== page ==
When we get sick or don’t feel well we have a wide range of options that we can utilize in order to get relief from what ails us. In the worst case, we simply go see a doctor or urgent care for help. Our four-legged friends aren’t so lucky. You see they rely totally on us. Our ability to visually assess and diagnose potential issues with our pets is vital to how a potential problem plays out. Dogs can’t tell us that they are hurt or sick. Being vigilant as an owner to changes in your pet’s behavior is of utmost importance. Below are a list of seven signs to look out for. The symptoms can be mild and related to simple indigestion or it could mean far worse. However, it is best to recognize them and react accordingly as early as possible to prevent harm to your pet.
Restlessness and pacing
Dogs cannot talk to us to tell us that they’re experiencing pain or discomfort. Often times they will pace back and forth or appear very restless. This kind of behavior can indicate anything from bloat (a condition large and deep chested dogs are prone to) to pain caused by any number of problems. The important thing to keep in mind is to pay close attention to your pet. Are they exhibiting any other tell-tale symptoms of a bigger problem? Are they favoring a joint or limb? Is their abdomen distended? These symptoms are often indicative of a larger problem.
Loss of appetite and loss of body weight
If you are the one who feeds your dog every day you have a pretty good idea of how much they eat and how they normally eat. Dogs are generally not ones to decide to skip a meal to help them drop that last couple of pounds to get into those skinny jeans. If your pet develops anorexia (the term used to describe a situation in which your pet doesn’t want to or cannot eat) you should pay especially close attention. Regardless of the cause refusal or inability to eat can have lasting and serious impacts on your pet’s health if it lasts for more than 24 hours. Puppies and young dogs are especially vulnerable to these problems.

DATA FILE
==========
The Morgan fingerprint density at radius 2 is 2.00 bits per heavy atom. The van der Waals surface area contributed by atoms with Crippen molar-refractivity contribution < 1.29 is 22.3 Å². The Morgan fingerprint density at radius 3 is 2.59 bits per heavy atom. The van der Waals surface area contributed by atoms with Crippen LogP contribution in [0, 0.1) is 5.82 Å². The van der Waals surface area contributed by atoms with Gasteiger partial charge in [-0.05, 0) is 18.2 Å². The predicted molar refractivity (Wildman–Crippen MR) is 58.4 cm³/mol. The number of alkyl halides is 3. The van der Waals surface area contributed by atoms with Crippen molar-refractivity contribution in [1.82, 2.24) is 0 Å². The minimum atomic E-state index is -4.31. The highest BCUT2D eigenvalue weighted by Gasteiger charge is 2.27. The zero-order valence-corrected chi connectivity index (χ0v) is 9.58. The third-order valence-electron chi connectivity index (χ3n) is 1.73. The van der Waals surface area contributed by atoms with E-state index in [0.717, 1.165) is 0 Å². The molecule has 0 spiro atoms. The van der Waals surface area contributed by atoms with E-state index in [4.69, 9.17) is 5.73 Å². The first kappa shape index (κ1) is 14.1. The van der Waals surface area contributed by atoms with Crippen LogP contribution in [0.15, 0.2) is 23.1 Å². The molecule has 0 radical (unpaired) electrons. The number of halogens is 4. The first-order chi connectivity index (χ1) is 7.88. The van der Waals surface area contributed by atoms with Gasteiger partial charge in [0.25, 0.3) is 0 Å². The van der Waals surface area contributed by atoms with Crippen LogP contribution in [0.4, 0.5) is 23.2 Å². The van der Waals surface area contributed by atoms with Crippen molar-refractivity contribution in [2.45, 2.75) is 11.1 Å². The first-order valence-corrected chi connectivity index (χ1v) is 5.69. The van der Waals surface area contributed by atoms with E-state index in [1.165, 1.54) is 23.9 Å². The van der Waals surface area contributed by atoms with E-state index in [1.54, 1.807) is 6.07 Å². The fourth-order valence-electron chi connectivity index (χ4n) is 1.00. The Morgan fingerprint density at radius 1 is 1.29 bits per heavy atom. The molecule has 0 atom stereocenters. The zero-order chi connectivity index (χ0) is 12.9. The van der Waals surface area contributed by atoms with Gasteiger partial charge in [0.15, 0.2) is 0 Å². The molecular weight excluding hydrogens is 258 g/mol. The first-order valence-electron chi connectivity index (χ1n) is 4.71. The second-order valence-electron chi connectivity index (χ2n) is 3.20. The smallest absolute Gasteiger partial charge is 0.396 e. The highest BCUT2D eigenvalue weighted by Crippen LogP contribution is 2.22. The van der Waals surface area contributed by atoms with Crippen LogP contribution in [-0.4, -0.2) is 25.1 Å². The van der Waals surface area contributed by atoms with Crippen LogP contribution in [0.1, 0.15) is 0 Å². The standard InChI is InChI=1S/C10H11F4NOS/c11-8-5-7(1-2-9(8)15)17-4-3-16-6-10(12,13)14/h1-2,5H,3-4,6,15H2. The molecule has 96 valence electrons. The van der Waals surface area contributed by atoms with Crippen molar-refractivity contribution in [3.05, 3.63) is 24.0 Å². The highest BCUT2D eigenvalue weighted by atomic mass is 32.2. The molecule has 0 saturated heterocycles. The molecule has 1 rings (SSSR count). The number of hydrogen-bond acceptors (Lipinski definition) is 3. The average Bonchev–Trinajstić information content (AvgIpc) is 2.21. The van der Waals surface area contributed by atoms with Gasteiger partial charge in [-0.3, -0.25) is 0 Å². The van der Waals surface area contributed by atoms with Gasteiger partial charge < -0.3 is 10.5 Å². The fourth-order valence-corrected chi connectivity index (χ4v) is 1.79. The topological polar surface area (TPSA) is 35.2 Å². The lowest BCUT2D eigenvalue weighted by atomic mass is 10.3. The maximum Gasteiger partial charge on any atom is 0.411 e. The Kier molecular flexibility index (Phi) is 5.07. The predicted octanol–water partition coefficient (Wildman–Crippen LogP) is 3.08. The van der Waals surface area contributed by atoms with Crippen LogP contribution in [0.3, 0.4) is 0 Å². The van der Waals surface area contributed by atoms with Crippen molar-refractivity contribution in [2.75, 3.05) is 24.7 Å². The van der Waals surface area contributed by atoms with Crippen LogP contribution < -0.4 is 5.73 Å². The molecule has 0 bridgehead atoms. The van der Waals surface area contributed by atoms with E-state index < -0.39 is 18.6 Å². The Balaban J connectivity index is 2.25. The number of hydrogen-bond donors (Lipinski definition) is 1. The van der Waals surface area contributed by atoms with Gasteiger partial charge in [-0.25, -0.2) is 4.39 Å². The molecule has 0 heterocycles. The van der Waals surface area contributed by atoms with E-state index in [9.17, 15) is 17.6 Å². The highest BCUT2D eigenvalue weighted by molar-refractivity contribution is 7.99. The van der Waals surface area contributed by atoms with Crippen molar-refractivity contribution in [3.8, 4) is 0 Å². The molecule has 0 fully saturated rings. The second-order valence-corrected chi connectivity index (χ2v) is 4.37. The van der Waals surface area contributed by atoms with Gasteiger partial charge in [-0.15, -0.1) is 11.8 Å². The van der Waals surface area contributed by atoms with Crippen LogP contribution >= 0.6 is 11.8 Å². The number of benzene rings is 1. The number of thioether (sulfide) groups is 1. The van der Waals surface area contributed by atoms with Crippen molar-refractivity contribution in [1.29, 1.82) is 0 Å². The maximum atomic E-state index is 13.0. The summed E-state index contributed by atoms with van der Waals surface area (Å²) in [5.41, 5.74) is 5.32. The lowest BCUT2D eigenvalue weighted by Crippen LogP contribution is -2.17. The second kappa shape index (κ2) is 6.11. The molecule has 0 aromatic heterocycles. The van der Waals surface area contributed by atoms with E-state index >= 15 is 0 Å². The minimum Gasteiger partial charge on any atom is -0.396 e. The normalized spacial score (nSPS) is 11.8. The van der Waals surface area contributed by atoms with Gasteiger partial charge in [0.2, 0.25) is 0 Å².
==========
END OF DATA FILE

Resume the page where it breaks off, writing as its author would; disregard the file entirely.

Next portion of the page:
Further, weight loss in your pet is another physical condition to be wary of. While gradual weight change over time isn’t necessarily a sign of a problem any drastic or even rapid changes are unusual and should be viewed with suspicion. The change could be as simple as an indicator that your dog is expending far more calories than he is taking in. Periods of conditioning or other performance such as hunting can greatly increase the amount of calories your hunting buddy needs to keep up. However, there are often other more sinister causes at fault. If your pet’s weight loss is less than ten percent of his body weight he could be losing mass amounts of fluids. Check your pet for signs of dehydration (lethargy, pale colored mucus membranes, etc.) You can also take a peek at his stool. Have they changed in size, color, or texture? It is possible your pet has a condition causing them to excrete nutrients before the digestive tract has time to absorb all it needs. Generally if your dog’s weight loss is ten percent or more of his body weight you should get them to the vet ASAP.
Dogs that attempt to vomit but cannot bring anything up are experiencing a common symptom of bloat. Check your pet for a distended or enlarged abdomen. This behavior doesn’t have to be immediately after eating either. Bloat can occur for hours after a dog has eaten. Large breed dogs, especially deep chested breeds are prone to this condition. If you see your pet doing this you need to keep a careful eye on them. There are other causes such as ingestion of objects that are causing extreme indigestion and/or toxicity. In any case a trip to the vet might not be a bad idea.
Pale/Yellow mucus membranes
If you notice your pet has a distinct yellowing of their gums and/or their skin they are experiencing what is known as jaundice. Also referred to as icterus occurs when the body develops elevated levels of bilirubin. This substance is produced when red blood cells break down for a variety of reasons. Any level of jaundice is serious in people or dogs.
Another color change you might notice a distinct paleness in your dog’s mucus membranes or gums chances are your pet is experiencing a loss of blood, lack of blood flow, or shock. This can be indicative of a number of conditions; all of them serious. If you notice this condition seek assistance immediately.
Do you ever have days when you just don’t feel like doing anything? That is the basic description of lethargy. When your pet seems drowsy, inactive, or indifferent to stimuli something is off. Lethargy is a very general symptom that is often accompanied by other symptoms that your vet would use to identify the cause. While this symptom seems trivial enough it can be indicative of a more serious systemic issue. Check your pet carefully for other signs of illness. If lethargy persists even without other symptoms you may still want to visit your vet.
Urinating and drinking excessively
A dog’s fluid intake and expulsion will increase and decrease with changes in temperature as well as activity. However, should you notice drastic changes in either it is most likely a sign of a growing problem. Some of these issues include diabetes, thyroid problems, urinary tract infection, and other disease.
Any dog that is having problems breathing is in trouble. Dyspnea, labored, difficult breathing or extreme shortness of breath can lead to tissue death due to lack of oxygen. Every dog will pant. They do this as their primary means of cooling their blood. However, abnormal trouble breathing that can occur both during inhalation and/or exhalation is a very serious symptom and should be reported to your vet immediately. Causes can include fluid build up in the lungs or chest cavity.